Top 5 Reasons To Participate in Industry Training Seminars

Solutions and services | Mar 30, 2020 | By Satair | 4 min read

Learning on the job is a time-honoured tradition in most industries. In the past, it literally meant learning from someone more experienced working next to you. Yet, today, it’s more a question of combining skills development at work with the right external seminars or courses.

Acquiring new knowledge has always been important to most people. Still, in the last couple of decades, it has become vital - mainly because of the digital transformation of almost every industry. As our workplace evolves with the addition of new tech and new ways of doing things, we need to keep up. And companies both want to and need to educate and re-train their staff. The aviation industry is at the forefront here, not in the least because of its advanced technical nature.

A recent World Economic Forum report found that 54% of all employees will require significant reskilling and upskilling in just three years. While a survey from Deloitte reported that 84% of participating companies were increasing their investment in reskilling programs. 

Not just any old training will do

With both employers and employees in the aviation industry seeing the vital need for new knowledge, the next question is what kind of training will provide the best results - or, to put it bluntly, the most bang for the buck.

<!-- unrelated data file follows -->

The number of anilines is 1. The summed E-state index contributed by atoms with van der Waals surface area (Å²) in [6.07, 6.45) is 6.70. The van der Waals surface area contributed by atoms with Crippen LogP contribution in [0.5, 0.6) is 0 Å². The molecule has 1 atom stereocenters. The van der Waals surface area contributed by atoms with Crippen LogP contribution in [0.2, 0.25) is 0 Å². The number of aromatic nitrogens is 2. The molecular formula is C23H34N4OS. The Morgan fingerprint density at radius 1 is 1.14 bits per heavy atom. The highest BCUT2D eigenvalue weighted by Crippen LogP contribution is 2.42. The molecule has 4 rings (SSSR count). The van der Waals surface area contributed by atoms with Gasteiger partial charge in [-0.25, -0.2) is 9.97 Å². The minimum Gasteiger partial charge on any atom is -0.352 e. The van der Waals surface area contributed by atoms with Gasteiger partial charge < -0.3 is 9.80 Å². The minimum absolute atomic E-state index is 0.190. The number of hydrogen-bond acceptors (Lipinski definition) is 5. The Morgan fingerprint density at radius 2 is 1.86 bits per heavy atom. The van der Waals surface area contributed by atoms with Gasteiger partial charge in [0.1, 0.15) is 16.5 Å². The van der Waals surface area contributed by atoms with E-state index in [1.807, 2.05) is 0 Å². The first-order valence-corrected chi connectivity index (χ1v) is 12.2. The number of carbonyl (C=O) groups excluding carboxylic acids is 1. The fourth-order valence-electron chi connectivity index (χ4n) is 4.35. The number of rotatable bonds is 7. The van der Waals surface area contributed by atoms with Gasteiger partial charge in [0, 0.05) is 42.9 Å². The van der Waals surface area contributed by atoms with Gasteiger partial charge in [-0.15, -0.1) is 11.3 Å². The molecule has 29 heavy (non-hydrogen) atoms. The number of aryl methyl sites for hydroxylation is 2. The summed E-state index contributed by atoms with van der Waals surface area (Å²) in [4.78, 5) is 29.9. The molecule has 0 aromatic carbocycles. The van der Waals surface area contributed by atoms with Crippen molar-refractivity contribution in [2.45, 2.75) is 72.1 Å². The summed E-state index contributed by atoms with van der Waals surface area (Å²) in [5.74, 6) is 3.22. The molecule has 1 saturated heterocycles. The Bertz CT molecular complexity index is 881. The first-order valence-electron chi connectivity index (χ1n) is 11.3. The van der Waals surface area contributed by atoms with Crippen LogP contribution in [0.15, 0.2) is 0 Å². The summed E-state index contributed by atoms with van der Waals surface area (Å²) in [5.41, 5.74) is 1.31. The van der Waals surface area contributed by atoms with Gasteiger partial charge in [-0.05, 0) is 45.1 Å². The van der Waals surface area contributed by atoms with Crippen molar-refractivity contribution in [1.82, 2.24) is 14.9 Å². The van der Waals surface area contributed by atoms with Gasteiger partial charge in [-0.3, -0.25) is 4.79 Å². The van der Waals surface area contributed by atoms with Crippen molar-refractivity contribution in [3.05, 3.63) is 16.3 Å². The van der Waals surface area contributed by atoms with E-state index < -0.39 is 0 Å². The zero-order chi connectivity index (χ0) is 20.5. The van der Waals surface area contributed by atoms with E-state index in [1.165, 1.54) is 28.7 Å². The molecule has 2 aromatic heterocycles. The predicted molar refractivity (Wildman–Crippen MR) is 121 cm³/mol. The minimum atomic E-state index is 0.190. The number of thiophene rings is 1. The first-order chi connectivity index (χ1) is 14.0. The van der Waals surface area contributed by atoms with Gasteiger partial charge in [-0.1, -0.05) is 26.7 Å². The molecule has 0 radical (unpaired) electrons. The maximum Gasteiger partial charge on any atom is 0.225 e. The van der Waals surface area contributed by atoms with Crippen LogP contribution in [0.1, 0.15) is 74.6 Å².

Several schools and companies are offering more general training, but to many companies and individuals, the standardised fare of lectures and outdated exercises does not provide enough. And that is a significant reason why industry training seminars have become more popular. 

Below we will list out a few important reasons why industry training seminars are a great way to acquire new knowledge and skills.

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1. Industry relevance

Unlike more general training, industry training seminars are rooted in what is actually happening in your industry. This is a key point, according to Julika Kerres, Training Services Manager at Satair:

"With our experience in the industry, we are all too familiar with the everyday challenges that employees face in their daily operations. We use these challenges as the core of the learning process within our courses. We go into detail within topics and processes that our customers deal with on a day-to-day basis and help trainees understand the bigger picture of the supply chain."

This drives home perhaps the most significant demand when companies and their employees look for a training to invest time and money in - what it teaches has to be relevant right now, not in a distant future.

2. Combining theory and practice

Another important requirement when picking a course or seminar is that it offers an opportunity to both learn new skills and practices and to be able to test those new skills as part of the training. 

Purely theoretical education has the drawback that we lose a lot of what we have learnt very quickly. Some studies show that within one hour, people will have forgotten an average of 50% of the information they have been given. Within 24 hours, 70% has been lost, and after a week as much as 90% is gone. One way to decrease this rapid loss of knowledge is to apply the new skills immediately, in practice sessions.